But if we’re doing mobile (Apple devices in 2014 still ship with 512 MB RAM), we’re way too big. Or if we’re doing dynamic textures and/or geometry, we’ll lose a lot of RAM to them, and be in trouble even on desktop.

Problem 3: streaming cost

This is tied to RAM usage, but sometimes it presents a bottleneck before you run out of memory.

The data has to be streamed from RAM to the CPU. If the data is purely contiguous (for each component-type, it is!), this will be “fast”, but … 500 MB data / frame? DDR3 peaks around 10 Gigabytes / second, i.e.:

Peak frame rate: 20 FPS … divided by the number of Processors

1 FPS sound good? No? Oh.

Summary: works for small games

If you can reduce your entity count by a factor of 10 (or even better: 100), this approach works fine.

  • Memory usage was only slightly too big; a factor of 10 reduction and we’re fine
  • CPU caching algorithms are often “good enough” to handle this for small datasets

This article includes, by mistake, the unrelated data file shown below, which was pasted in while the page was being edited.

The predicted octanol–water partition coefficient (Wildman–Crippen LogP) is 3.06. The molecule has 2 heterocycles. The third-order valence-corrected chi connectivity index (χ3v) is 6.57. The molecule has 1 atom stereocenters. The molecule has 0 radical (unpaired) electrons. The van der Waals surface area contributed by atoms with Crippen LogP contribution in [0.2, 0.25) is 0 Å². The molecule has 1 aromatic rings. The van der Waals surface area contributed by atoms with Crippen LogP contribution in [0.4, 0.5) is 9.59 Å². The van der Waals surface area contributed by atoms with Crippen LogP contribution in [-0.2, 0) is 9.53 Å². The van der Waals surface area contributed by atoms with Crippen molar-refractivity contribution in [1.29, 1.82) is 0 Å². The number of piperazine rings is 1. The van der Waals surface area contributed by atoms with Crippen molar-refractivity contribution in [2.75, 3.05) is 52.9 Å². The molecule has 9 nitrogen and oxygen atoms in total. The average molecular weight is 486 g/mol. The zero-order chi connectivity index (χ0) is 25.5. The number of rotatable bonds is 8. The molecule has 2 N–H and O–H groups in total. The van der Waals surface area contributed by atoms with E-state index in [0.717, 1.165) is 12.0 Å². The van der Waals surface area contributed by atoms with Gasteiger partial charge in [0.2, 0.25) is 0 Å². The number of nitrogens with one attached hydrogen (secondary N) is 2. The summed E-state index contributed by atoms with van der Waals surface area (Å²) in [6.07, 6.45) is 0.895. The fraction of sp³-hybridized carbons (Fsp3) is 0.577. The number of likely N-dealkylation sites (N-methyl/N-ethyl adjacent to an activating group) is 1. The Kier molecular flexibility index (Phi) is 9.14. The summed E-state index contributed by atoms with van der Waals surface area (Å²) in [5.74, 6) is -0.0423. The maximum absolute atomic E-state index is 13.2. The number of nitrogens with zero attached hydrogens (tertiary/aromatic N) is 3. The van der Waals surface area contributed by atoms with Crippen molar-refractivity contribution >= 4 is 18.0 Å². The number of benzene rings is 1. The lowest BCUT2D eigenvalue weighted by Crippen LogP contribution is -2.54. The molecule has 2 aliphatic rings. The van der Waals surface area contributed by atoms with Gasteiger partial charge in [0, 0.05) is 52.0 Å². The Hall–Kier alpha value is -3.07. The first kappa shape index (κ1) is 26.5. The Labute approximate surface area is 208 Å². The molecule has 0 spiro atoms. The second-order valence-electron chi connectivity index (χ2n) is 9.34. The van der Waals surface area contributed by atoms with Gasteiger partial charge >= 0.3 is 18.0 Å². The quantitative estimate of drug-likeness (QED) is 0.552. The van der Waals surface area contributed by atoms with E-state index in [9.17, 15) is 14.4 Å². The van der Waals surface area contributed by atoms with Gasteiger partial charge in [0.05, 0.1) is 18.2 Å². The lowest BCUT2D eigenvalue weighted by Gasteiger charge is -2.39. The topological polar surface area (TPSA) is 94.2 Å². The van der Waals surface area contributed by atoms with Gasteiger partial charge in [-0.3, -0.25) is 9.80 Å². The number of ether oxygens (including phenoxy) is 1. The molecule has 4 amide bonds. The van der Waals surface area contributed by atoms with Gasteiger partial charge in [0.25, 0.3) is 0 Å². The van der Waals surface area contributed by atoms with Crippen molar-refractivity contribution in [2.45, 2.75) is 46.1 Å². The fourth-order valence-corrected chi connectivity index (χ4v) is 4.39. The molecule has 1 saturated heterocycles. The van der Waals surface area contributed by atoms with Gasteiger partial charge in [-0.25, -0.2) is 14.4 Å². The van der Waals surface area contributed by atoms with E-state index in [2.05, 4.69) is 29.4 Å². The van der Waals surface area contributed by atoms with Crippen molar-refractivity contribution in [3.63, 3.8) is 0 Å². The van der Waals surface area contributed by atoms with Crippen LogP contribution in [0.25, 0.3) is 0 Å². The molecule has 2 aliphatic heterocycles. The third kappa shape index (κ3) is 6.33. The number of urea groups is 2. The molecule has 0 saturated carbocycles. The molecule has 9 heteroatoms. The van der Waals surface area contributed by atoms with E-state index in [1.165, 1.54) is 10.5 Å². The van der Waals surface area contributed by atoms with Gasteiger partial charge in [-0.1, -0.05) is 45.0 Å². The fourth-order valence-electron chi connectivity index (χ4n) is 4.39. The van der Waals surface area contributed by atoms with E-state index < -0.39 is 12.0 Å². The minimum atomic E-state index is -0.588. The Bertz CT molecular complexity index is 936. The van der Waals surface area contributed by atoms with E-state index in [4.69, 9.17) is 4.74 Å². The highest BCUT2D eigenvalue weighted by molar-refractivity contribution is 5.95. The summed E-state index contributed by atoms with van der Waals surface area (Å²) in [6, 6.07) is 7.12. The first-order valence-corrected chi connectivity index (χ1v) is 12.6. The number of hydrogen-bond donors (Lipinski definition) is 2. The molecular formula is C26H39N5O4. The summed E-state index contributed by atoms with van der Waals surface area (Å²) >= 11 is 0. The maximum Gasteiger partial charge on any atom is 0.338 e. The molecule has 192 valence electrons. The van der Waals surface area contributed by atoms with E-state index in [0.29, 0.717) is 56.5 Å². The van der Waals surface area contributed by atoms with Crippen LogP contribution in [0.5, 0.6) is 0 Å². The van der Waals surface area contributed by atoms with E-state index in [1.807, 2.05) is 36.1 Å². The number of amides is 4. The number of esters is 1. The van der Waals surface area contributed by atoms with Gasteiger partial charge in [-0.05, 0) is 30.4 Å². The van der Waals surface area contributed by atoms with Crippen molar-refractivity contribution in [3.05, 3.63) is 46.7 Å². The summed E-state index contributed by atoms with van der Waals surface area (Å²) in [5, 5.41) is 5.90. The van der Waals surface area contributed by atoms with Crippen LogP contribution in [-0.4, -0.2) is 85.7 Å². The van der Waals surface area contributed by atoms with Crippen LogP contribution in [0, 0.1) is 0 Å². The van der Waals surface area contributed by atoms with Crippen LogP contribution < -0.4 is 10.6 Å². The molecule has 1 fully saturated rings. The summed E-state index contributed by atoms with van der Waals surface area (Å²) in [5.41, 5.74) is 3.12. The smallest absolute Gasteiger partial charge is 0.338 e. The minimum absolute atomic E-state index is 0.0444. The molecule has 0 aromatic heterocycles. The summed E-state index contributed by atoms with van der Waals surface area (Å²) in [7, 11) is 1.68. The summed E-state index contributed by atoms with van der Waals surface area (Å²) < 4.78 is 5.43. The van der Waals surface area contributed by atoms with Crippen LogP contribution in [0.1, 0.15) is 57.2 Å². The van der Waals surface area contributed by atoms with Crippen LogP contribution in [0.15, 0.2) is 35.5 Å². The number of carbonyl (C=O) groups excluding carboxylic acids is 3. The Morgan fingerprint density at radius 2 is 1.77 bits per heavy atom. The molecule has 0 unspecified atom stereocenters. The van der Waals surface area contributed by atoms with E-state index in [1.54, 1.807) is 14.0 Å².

The current build of Aliqua is using this approach. Not because I like it, but because it’s extremely quick and easy to implement. You can get surprisingly far with this approach – MyEarth runs at 60 FPS on an iPad, with almost no detectable overhead from the ES.

Iteration 2: the Mega-Array of Doom

Even on a small game, we often want to burst up to 100,000+ Entities. There are many things we could do to reduce RAM usage, but our biggest problem is the de-contiguous data (multiple independent Arrays). We shot ourselves in the foot. If we can fix that, our code will scale better.


In an ideal world, the CPU wants us to interleave the components for each Entity. i.e. all the Components for a single Entity are adjacent in memory. When a Processor needs to “read from the Velocity and write to the Position”, it has both of them immediately to hand.

Problem 1: Interleaving only works for one set at a time

If we interleave “all Position’s with all Velocity’s”, we can’t interleave either of them with anything else. The Velocity’s are probably being generated by a different Processor – e.g. a Physics Engine – from yet another ComponentType.


So, ultimately, the mega-array only lets us optimize one Processor – all the rest will find their data scattered semi-randomly across the mega-array.